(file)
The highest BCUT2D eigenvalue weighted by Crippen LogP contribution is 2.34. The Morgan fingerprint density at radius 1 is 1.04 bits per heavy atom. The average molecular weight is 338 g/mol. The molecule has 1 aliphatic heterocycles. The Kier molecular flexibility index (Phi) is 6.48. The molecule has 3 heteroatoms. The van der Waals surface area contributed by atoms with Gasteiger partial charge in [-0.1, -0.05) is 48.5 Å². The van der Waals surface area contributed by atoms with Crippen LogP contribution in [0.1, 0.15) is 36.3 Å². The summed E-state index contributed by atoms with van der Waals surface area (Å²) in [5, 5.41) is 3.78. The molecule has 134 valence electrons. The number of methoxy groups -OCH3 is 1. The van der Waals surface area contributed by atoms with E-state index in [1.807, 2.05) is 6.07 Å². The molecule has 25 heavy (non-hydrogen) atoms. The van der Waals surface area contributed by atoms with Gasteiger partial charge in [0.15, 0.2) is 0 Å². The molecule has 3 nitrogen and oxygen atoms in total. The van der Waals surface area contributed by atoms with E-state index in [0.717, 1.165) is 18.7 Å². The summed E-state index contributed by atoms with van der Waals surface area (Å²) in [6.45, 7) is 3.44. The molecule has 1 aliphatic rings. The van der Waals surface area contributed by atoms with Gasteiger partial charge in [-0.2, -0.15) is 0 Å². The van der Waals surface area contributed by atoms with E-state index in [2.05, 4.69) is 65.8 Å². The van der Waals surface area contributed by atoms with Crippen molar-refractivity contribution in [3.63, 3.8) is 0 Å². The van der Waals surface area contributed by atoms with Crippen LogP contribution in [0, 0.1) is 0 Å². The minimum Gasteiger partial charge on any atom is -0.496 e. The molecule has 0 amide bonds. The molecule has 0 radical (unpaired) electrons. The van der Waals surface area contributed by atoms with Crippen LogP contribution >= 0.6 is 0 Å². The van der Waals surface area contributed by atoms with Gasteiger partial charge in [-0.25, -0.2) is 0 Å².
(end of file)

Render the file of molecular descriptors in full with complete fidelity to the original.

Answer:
The highest BCUT2D eigenvalue weighted by Crippen LogP contribution is 2.34. The Morgan fingerprint density at radius 1 is 1.04 bits per heavy atom. The average molecular weight is 338 g/mol. The molecule has 1 aliphatic heterocycles. The Kier molecular flexibility index (Phi) is 6.48. The molecule has 3 heteroatoms. The van der Waals surface area contributed by atoms with Gasteiger partial charge in [-0.1, -0.05) is 48.5 Å². The van der Waals surface area contributed by atoms with Crippen LogP contribution in [0.1, 0.15) is 36.3 Å². The summed E-state index contributed by atoms with van der Waals surface area (Å²) in [5, 5.41) is 3.78. The molecule has 134 valence electrons. The number of methoxy groups -OCH3 is 1. The van der Waals surface area contributed by atoms with E-state index in [1.807, 2.05) is 6.07 Å². The molecule has 25 heavy (non-hydrogen) atoms. The van der Waals surface area contributed by atoms with Gasteiger partial charge in [0.15, 0.2) is 0 Å². The molecule has 3 nitrogen and oxygen atoms in total. The van der Waals surface area contributed by atoms with E-state index in [0.717, 1.165) is 18.7 Å². The summed E-state index contributed by atoms with van der Waals surface area (Å²) in [6.45, 7) is 3.44. The molecule has 1 aliphatic rings. The van der Waals surface area contributed by atoms with Gasteiger partial charge in [-0.2, -0.15) is 0 Å². The van der Waals surface area contributed by atoms with E-state index in [2.05, 4.69) is 65.8 Å². The van der Waals surface area contributed by atoms with Crippen molar-refractivity contribution in [3.63, 3.8) is 0 Å². The van der Waals surface area contributed by atoms with Crippen LogP contribution in [0, 0.1) is 0 Å². The minimum Gasteiger partial charge on any atom is -0.496 e. The molecule has 0 amide bonds. The molecule has 0 radical (unpaired) electrons. The van der Waals surface area contributed by atoms with Crippen LogP contribution >= 0.6 is 0 Å². The van der Waals surface area contributed by atoms with Gasteiger partial charge in [-0.25, -0.2) is 0 Å².